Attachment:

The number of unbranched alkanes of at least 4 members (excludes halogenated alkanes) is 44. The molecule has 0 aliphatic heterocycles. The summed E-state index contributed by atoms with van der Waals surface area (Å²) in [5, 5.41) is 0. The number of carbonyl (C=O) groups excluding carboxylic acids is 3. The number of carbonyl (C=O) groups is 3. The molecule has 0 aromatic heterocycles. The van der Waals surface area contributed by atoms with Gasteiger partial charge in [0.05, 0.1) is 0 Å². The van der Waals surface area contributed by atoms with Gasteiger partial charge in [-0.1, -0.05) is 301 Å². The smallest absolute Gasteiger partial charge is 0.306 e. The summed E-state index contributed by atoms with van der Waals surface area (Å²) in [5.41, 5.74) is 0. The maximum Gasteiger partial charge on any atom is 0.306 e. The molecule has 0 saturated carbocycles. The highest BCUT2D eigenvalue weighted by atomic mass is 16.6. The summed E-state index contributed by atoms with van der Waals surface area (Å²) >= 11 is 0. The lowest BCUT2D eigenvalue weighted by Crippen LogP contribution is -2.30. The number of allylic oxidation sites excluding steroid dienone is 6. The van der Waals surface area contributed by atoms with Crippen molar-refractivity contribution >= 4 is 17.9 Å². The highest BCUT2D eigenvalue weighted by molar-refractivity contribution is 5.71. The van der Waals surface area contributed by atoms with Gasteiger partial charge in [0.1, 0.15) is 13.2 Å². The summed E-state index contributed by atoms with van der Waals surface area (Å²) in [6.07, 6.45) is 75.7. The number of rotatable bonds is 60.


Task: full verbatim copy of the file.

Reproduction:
The number of unbranched alkanes of at least 4 members (excludes halogenated alkanes) is 44. The molecule has 0 aliphatic heterocycles. The summed E-state index contributed by atoms with van der Waals surface area (Å²) in [5, 5.41) is 0. The number of carbonyl (C=O) groups excluding carboxylic acids is 3. The number of carbonyl (C=O) groups is 3. The molecule has 0 aromatic heterocycles. The van der Waals surface area contributed by atoms with Gasteiger partial charge in [0.05, 0.1) is 0 Å². The van der Waals surface area contributed by atoms with Gasteiger partial charge in [-0.1, -0.05) is 301 Å². The smallest absolute Gasteiger partial charge is 0.306 e. The summed E-state index contributed by atoms with van der Waals surface area (Å²) in [5.41, 5.74) is 0. The maximum Gasteiger partial charge on any atom is 0.306 e. The molecule has 0 saturated carbocycles. The highest BCUT2D eigenvalue weighted by atomic mass is 16.6. The summed E-state index contributed by atoms with van der Waals surface area (Å²) >= 11 is 0. The lowest BCUT2D eigenvalue weighted by Crippen LogP contribution is -2.30. The number of allylic oxidation sites excluding steroid dienone is 6. The van der Waals surface area contributed by atoms with Crippen molar-refractivity contribution >= 4 is 17.9 Å². The highest BCUT2D eigenvalue weighted by molar-refractivity contribution is 5.71. The van der Waals surface area contributed by atoms with Gasteiger partial charge in [0.1, 0.15) is 13.2 Å². The summed E-state index contributed by atoms with van der Waals surface area (Å²) in [6.07, 6.45) is 75.7. The number of rotatable bonds is 60.